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Monday, February 25, 2013

Illusions of privacy

For decades the western world has valued privacy, which I define as the ability to control when, how, and where information about oneself is accessible to and usable by others. The U.S. Supreme Court has ruled that Americans have a right of privacy, although it is limited as are all rights. Law enforcement must obtain a subpoena or a search warrant to listen to your telephone calls or read your email. Financial institutions, doctors and hospitals, schools and universities, and many other organizations and entities are legally required to respect your privacy. Still other organizations like churches do so from a perspective of morality.

Nevertheless, one finds an amazing amount of information about oneself available to anyone on the Internet. When I search for my own name in Google using parentheses, I get 9300 hits. I'm not the only Chuck Till in the world, and Google finds unrelated hits in the text of Shakespeare's Macbeth ("Be innocent of the knowledge, dearest Chuck/Till thou applaud the deed"); but many of those 9300 hits are about me. In prior decades it would have cost hundreds of thousands of dollars and taken many months for a team of private investigators to accumulate such a volume of information about anyone. Now it's instantaneous and incrementally free. In addition there are sources of "deep data" not indexed by Google but readily available. Play around with PeopleFinders.com to see what I mean.

It's difficult to use the Internet and prevent breadcrumbs from falling everywhere. Likewise, after 9-11 it's increasingly rare to go anywhere in public and not have one's presence recorded on camera. Governments publish records of tax payments, property ownership, voting, and court cases on the Internet. Is this good or bad? Technoutopianism argues that in a world where everyone has full and immediate access to everything, bad behavior is readily detected and the corrective consequences of bad behavior follow rapidly. In part I agree, but the downside is identity theft and the persistence of unfortunate data. In Internet times, mistakes are not easily undone. The unforgetting world tends to be an unforgiving world.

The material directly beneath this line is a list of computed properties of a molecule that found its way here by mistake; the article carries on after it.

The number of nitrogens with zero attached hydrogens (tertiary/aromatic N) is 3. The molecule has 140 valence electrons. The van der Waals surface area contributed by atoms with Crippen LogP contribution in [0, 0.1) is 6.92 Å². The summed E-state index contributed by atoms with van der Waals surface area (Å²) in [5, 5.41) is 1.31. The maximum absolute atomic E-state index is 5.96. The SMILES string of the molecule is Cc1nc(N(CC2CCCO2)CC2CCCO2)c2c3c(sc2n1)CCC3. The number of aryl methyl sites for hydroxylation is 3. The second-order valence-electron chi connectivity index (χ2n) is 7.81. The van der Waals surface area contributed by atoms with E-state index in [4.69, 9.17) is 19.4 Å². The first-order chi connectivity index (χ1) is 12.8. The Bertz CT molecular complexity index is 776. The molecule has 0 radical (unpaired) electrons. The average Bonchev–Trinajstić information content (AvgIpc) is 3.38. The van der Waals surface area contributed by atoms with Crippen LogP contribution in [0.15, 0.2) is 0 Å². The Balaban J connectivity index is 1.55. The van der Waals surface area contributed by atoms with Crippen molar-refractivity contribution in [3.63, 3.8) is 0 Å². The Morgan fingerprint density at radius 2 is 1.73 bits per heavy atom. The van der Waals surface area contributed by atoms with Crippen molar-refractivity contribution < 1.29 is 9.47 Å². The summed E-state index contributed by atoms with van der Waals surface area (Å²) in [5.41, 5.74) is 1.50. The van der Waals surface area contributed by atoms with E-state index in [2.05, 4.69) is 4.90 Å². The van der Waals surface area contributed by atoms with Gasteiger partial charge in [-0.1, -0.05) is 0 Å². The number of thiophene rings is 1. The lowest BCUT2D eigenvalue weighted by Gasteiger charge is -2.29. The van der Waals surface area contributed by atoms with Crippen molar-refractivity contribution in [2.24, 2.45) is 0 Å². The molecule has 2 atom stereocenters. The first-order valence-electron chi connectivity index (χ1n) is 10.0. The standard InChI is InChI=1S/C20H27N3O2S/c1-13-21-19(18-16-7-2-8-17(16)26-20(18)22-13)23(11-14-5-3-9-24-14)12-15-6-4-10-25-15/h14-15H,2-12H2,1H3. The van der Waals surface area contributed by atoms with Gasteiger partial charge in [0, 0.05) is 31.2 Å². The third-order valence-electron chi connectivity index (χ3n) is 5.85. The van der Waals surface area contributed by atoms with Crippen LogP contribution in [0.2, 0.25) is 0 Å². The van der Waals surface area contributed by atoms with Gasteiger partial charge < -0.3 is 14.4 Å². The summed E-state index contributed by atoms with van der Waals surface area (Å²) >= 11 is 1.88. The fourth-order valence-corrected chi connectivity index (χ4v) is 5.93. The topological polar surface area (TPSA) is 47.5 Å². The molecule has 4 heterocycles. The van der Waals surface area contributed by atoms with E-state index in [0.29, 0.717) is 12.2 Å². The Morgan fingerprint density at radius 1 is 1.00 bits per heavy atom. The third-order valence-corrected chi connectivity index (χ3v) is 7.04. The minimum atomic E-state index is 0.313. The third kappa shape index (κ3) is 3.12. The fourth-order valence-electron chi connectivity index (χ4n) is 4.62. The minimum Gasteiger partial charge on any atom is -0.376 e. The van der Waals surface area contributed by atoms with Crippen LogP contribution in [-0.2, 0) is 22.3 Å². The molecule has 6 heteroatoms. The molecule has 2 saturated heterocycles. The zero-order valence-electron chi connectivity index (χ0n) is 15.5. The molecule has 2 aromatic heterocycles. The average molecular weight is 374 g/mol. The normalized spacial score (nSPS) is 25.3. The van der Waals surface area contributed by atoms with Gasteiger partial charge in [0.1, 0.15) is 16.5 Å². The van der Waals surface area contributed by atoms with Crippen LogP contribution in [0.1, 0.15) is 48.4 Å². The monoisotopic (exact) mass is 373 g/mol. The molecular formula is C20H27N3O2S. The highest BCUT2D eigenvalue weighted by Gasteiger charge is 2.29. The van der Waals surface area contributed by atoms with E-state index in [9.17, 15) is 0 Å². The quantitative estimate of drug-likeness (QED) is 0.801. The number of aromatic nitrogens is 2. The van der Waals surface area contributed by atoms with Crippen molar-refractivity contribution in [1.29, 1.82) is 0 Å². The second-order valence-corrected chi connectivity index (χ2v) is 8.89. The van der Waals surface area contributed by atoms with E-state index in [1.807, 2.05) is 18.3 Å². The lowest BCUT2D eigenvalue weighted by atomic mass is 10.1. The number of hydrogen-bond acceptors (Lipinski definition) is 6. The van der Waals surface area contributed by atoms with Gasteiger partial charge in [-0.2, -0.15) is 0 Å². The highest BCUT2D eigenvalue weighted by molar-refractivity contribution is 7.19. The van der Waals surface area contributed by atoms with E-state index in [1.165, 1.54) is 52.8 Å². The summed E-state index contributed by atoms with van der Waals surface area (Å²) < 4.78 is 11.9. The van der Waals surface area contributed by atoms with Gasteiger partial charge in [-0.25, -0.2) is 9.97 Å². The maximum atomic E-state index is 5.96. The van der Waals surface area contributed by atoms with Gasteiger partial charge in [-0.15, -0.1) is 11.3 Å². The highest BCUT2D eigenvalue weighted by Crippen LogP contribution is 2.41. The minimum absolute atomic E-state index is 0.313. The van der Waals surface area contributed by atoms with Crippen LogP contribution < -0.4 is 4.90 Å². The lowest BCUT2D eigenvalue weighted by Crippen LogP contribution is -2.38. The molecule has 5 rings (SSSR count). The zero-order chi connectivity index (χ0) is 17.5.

Identity theft could happen, but I don't stay awake at night worrying about it. I offer these measured suggestions for how to deal with the privacy, such as it is, in the Internet age.

  • Obscurity helps. People named Tom Smith have less reason to be concerned than I do. There isn't much doubt about identity when you find information on Moon Unit Zappa.
  • Facebook requires use of real names (and enforces the policy). But if you post to forums whose terms of service don't require true identity, you are free to use an alias. Use a different alias for each one.
  • Learn how to use the settings that Facebook, LinkedIn, and other social networks provide for you to manage your own privacy. Never assume that the default settings protect you.
  • Think twice before saying or doing something that will cause embarrassment or injury to others or yourself. Assume that everything you say or do that is not legally protected will find its way onto the Internet and will be discoverable for eternity. The Psalms make it clear that all your thoughts and actions are transparent, anyway.
  • Take reasonable steps when using the Internet: use https, create unique and reasonably strong passwords that you safeguard, decline opportunities to use Facebook or Google as a way to log onto other services, discard your cookies every three months, set up a Google Alert for your own name, and use the "incognito" browsing mode on public PCs.
  • Be merciful when embarrassment or injury falls upon you because of the actions of another.